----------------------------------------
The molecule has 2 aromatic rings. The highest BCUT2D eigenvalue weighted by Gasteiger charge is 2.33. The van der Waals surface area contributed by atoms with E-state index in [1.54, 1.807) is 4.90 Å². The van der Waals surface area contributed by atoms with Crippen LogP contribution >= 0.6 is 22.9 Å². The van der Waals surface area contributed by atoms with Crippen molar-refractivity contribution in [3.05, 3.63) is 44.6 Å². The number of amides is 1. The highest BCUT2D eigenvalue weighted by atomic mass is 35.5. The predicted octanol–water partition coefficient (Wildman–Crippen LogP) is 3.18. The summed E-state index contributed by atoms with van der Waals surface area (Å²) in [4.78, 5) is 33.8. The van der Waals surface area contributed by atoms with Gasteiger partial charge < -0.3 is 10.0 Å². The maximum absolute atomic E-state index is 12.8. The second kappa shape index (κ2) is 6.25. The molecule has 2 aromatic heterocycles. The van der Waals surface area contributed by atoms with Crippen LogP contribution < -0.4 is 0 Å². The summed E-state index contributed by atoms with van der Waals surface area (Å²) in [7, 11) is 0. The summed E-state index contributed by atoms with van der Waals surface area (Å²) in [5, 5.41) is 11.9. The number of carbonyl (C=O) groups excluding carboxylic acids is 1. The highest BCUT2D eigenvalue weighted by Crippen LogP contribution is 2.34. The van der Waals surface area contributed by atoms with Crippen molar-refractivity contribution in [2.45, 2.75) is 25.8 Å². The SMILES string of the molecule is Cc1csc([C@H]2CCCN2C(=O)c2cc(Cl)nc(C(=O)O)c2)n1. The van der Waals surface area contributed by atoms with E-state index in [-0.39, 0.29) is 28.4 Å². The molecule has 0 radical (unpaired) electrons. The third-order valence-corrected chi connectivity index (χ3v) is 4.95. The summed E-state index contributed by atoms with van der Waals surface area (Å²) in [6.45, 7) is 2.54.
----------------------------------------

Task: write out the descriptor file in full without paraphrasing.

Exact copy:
The molecule has 2 aromatic rings. The highest BCUT2D eigenvalue weighted by Gasteiger charge is 2.33. The van der Waals surface area contributed by atoms with E-state index in [1.54, 1.807) is 4.90 Å². The van der Waals surface area contributed by atoms with Crippen LogP contribution >= 0.6 is 22.9 Å². The van der Waals surface area contributed by atoms with Crippen molar-refractivity contribution in [3.05, 3.63) is 44.6 Å². The number of amides is 1. The highest BCUT2D eigenvalue weighted by atomic mass is 35.5. The predicted octanol–water partition coefficient (Wildman–Crippen LogP) is 3.18. The summed E-state index contributed by atoms with van der Waals surface area (Å²) in [4.78, 5) is 33.8. The van der Waals surface area contributed by atoms with Gasteiger partial charge < -0.3 is 10.0 Å². The maximum absolute atomic E-state index is 12.8. The second kappa shape index (κ2) is 6.25. The molecule has 2 aromatic heterocycles. The van der Waals surface area contributed by atoms with Crippen LogP contribution < -0.4 is 0 Å². The summed E-state index contributed by atoms with van der Waals surface area (Å²) in [7, 11) is 0. The summed E-state index contributed by atoms with van der Waals surface area (Å²) in [5, 5.41) is 11.9. The number of carbonyl (C=O) groups excluding carboxylic acids is 1. The highest BCUT2D eigenvalue weighted by Crippen LogP contribution is 2.34. The van der Waals surface area contributed by atoms with Crippen molar-refractivity contribution in [2.45, 2.75) is 25.8 Å². The SMILES string of the molecule is Cc1csc([C@H]2CCCN2C(=O)c2cc(Cl)nc(C(=O)O)c2)n1. The van der Waals surface area contributed by atoms with E-state index in [-0.39, 0.29) is 28.4 Å². The molecule has 0 radical (unpaired) electrons. The third-order valence-corrected chi connectivity index (χ3v) is 4.95. The summed E-state index contributed by atoms with van der Waals surface area (Å²) in [6.45, 7) is 2.54.